It seemed to be part of a letter, and was closely written on both sides of the scrap. On one side was the beginning of the missive, and after a minute Whistler realized that it was written in German script.
At the head of the letter was a line that not alone amazed, but startled the boy. Coincidence often has a long arm, and in this case the adage proved true. The letter was addressed to
“Herr Franz Linder.”
THE WITCH’S WARNING
Whistler had been assured when he attended the session in the sheriff’s office at home, before joining the crew of the Kennebunk, that the enemy alien named Franz Linder, who was supposed to have blown up the Elmvale dam, was an influential member of that band of spies that were doing so much harm in the United States.
It was surprising to find this scrap of a letter addressed to the spy in this island cabin off the coast of North Carolina. Yet it smacked of no improbability.
Whistler had heard the spy tell the skipper of the oil carrier, the Sarah Coville, that his work was done in that vicinity. Linder, or Blake as he was known at Elmvale, had naturally got well away from the neighborhood of the dam after it was blown up.
That he was on this island at the present time was not so likely; but that he had been here, and in this cabin, was very possible. Perhaps had the castaways from the wrecked yawl arrived a few hours before at the cabin of Mag they might have seen the German spy.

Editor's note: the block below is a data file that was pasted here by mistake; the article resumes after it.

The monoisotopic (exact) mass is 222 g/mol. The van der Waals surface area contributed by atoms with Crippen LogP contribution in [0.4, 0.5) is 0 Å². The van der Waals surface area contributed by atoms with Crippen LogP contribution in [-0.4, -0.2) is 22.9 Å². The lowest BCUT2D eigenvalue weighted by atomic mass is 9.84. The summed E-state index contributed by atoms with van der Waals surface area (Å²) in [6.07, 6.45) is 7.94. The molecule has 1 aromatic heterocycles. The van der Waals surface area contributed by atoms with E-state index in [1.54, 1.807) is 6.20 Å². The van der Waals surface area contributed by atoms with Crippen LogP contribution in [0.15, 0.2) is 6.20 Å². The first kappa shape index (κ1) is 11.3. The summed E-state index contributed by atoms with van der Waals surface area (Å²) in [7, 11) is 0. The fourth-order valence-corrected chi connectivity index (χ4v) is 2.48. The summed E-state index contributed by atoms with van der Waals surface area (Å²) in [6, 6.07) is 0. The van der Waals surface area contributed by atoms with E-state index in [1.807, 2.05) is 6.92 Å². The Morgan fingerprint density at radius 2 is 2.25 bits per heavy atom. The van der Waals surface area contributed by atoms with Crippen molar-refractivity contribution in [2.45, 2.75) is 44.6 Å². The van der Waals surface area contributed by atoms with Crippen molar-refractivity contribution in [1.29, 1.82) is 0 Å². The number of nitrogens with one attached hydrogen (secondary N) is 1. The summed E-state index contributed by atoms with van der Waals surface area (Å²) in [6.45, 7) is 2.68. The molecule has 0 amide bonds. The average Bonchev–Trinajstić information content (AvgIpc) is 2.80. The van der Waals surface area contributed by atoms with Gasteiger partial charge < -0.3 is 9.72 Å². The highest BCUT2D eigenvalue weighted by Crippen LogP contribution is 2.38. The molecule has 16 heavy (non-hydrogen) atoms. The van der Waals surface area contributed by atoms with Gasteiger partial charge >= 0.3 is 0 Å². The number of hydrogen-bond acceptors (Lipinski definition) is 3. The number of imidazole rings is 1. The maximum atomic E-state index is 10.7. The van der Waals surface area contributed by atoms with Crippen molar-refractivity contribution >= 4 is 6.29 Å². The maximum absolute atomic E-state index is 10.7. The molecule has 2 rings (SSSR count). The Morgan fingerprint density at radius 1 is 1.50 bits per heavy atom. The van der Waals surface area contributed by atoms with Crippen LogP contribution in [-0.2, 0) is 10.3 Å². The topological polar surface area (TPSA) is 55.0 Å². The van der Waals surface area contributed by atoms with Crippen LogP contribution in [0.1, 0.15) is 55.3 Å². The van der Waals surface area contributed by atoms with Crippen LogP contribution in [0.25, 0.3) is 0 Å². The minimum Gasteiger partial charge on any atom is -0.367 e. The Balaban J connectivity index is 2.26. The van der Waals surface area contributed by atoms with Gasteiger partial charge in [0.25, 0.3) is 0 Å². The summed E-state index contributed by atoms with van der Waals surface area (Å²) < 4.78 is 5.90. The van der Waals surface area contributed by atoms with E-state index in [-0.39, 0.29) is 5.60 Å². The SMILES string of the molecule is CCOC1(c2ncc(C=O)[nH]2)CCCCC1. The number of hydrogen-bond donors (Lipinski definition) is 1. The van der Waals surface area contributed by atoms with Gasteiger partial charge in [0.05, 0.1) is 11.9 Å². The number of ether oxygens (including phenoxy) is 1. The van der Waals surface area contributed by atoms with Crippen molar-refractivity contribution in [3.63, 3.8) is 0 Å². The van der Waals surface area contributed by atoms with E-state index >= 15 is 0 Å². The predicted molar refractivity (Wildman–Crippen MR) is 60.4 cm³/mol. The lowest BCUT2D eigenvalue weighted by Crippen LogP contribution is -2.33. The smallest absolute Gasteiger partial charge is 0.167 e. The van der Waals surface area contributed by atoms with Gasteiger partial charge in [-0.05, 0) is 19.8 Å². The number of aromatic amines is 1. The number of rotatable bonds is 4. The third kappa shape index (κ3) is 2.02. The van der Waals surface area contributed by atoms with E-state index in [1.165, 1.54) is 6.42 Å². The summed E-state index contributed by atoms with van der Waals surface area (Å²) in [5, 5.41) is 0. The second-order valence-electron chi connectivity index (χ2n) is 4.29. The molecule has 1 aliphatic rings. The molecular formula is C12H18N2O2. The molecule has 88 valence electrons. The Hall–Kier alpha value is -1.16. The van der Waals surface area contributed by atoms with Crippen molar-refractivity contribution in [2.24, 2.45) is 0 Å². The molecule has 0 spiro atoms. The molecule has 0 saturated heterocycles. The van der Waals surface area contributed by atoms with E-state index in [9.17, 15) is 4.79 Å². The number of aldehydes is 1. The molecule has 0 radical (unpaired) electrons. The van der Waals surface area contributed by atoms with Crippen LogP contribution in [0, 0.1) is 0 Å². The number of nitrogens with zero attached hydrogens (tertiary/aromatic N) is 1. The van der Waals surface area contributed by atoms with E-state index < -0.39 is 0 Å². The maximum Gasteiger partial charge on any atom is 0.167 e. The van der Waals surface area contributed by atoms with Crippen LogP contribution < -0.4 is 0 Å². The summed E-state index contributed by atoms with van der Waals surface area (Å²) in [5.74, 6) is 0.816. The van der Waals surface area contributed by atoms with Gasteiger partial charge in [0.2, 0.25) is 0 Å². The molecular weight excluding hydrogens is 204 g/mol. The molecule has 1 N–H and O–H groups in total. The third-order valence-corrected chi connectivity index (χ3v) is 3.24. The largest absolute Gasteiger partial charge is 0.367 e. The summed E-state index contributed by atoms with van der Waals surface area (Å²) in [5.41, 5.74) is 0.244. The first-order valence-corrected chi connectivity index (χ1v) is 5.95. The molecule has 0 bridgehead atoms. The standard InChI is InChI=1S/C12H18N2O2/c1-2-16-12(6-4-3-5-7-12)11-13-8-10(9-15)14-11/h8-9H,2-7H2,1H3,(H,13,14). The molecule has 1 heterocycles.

The old woman who tried to make Whistler believe she possessed second sight, or some gift quite as uncanny, was in league with or had some knowledge of Franz Linder. The boy was confident on this point.
She was of German descent at least, and she showed bitterness toward “the Yankees.” However, she proved herself to be a hospitable hostess. It was her southern, not her Teutonic, training probably that led to this.
Whistler could not read German, and he did not know that any member of his party could do so. Nevertheless, he crumpled the bit of paper in his hand and thrust it into his pocket, biding his time until he could show it to Mr. MacMasters.
It was ten o’clock before the stew was ready to be dished up. The aroma of it awakened the hungry men.
“This must be heaven, for it smells like mother’s cooking!” declared Slim. “Oh, yum, yum! Oh, boy!”
“The old lady ain’t no angel,” put in Jemmy; “but she sure can cook.”
“And angels can’t, I guess,” added Torrance, grinning.
“Say, boy!” grinned Rosy, “didn’t you ever eat angel cake?”
Whistler found his chance to speak to Mr. MacMasters when the others crowded around the table. Mag put the steaming kettle of stew in the middle of the bare board and ladled it out into brown earthen bowls.
“See what I found on the floor here, Mr. MacMasters,” Whistler said quietly, and thrusting the paper into the ensign’s hand. “Don’t let the old woman see it, sir.”